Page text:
Carpio earlier said the Chinese vessels were ignoring the Philippines’ repeated demands for them to leave WPS because of Duterte’s verbal fishing agreement with Xi.
Under Philippine law, a fishing agreement "can only be done through a treaty" or "an international agreement concluded between states in written form," Roque said.
"No such treaty or agreement exists between the Philippines and China," Roque said.
Meanwhile, Senator Imee Marcos urged the President to immediately appoint a special envoy to China to discuss the continued presence of Chinese militia in the Philippines’ exclusive economic zone.
She said the envoy should preferably be a member of the Duterte family, saying this was a “very Asian strategy.”
She said she supported Duterte’s policy of shunning confrontation and “pursuing common ground with China and other claimants to the South China Sea.
Defense Secretary Delfin Lorenzana, meanwhile, said learning to work together in difficult times was the most significant lesson that American and Filipino troops learned during the annual Balikatan exercise, which closed Friday.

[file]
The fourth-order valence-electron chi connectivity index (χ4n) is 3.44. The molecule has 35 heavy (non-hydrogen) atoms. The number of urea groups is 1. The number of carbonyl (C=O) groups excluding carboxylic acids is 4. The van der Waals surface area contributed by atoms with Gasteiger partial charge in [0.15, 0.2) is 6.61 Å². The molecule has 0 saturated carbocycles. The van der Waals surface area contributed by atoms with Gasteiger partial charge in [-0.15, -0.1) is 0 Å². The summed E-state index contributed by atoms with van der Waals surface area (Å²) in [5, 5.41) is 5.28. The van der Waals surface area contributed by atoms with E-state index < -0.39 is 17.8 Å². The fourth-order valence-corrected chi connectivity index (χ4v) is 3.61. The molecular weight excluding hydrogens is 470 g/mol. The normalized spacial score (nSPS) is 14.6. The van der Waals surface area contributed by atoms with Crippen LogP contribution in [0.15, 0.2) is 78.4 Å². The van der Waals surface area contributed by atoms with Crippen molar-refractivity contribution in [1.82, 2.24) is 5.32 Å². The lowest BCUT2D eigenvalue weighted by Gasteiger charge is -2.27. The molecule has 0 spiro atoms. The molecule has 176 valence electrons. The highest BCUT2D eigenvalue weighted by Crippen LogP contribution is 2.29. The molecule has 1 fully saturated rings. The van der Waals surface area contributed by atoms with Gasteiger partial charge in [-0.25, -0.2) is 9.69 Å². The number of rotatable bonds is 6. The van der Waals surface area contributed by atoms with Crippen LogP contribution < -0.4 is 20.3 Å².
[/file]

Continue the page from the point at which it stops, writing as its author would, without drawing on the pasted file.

Lorenzana said the knowledge gained, however, has been mainly used for humanitarian assistance and disaster response, which Lorenzana said is indicative of how the Philippines intends to contribute to preserving international order.
"We have been doing this for the past 36 years, these military exercises. But we never had, even once, used our acquired knowledge to fight another country. But for disaster and humanitarian purposes, we have done this many, many times," he said.
Lorenzana's views were shared by US Embassy Chargé d’Affaires John Law, who observed that the exercises were staged regardless of the ongoing COVID-19 pandemic.
Due to the global health crisis COVID-19, Balikatan 2021 was scaled down both in numbers of events and participants.
About 225 US military personnel and 415 AFP personnel participated, all of whom strictly followed health and safety protocols.